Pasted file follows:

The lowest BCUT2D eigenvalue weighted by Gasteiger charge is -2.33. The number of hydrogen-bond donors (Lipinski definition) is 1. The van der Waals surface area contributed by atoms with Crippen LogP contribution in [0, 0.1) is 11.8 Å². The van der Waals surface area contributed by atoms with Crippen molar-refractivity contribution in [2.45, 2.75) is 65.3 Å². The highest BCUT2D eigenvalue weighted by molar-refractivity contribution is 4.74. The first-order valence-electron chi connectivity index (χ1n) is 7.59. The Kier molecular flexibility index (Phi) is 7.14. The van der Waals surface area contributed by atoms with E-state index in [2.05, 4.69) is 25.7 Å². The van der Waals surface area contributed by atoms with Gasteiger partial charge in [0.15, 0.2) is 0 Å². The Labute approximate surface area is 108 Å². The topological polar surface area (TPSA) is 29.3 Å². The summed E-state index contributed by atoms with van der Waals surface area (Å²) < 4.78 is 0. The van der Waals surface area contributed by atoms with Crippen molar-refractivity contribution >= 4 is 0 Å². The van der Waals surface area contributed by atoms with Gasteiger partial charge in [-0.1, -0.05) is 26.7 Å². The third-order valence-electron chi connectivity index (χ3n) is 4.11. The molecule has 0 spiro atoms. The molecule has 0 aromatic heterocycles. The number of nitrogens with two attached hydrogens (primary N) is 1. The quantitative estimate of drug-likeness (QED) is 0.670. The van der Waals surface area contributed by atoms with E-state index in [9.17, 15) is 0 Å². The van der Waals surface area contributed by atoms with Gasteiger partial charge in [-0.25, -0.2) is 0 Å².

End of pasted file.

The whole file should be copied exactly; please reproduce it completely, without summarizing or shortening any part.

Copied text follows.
The lowest BCUT2D eigenvalue weighted by Gasteiger charge is -2.33. The number of hydrogen-bond donors (Lipinski definition) is 1. The van der Waals surface area contributed by atoms with Crippen LogP contribution in [0, 0.1) is 11.8 Å². The van der Waals surface area contributed by atoms with Crippen molar-refractivity contribution in [2.45, 2.75) is 65.3 Å². The highest BCUT2D eigenvalue weighted by molar-refractivity contribution is 4.74. The first-order valence-electron chi connectivity index (χ1n) is 7.59. The Kier molecular flexibility index (Phi) is 7.14. The van der Waals surface area contributed by atoms with E-state index in [2.05, 4.69) is 25.7 Å². The van der Waals surface area contributed by atoms with Gasteiger partial charge in [0.15, 0.2) is 0 Å². The Labute approximate surface area is 108 Å². The topological polar surface area (TPSA) is 29.3 Å². The summed E-state index contributed by atoms with van der Waals surface area (Å²) < 4.78 is 0. The van der Waals surface area contributed by atoms with Crippen molar-refractivity contribution >= 4 is 0 Å². The van der Waals surface area contributed by atoms with Gasteiger partial charge in [-0.1, -0.05) is 26.7 Å². The third-order valence-electron chi connectivity index (χ3n) is 4.11. The molecule has 0 spiro atoms. The molecule has 0 aromatic heterocycles. The number of nitrogens with two attached hydrogens (primary N) is 1. The quantitative estimate of drug-likeness (QED) is 0.670. The van der Waals surface area contributed by atoms with E-state index in [9.17, 15) is 0 Å². The van der Waals surface area contributed by atoms with Gasteiger partial charge in [-0.25, -0.2) is 0 Å².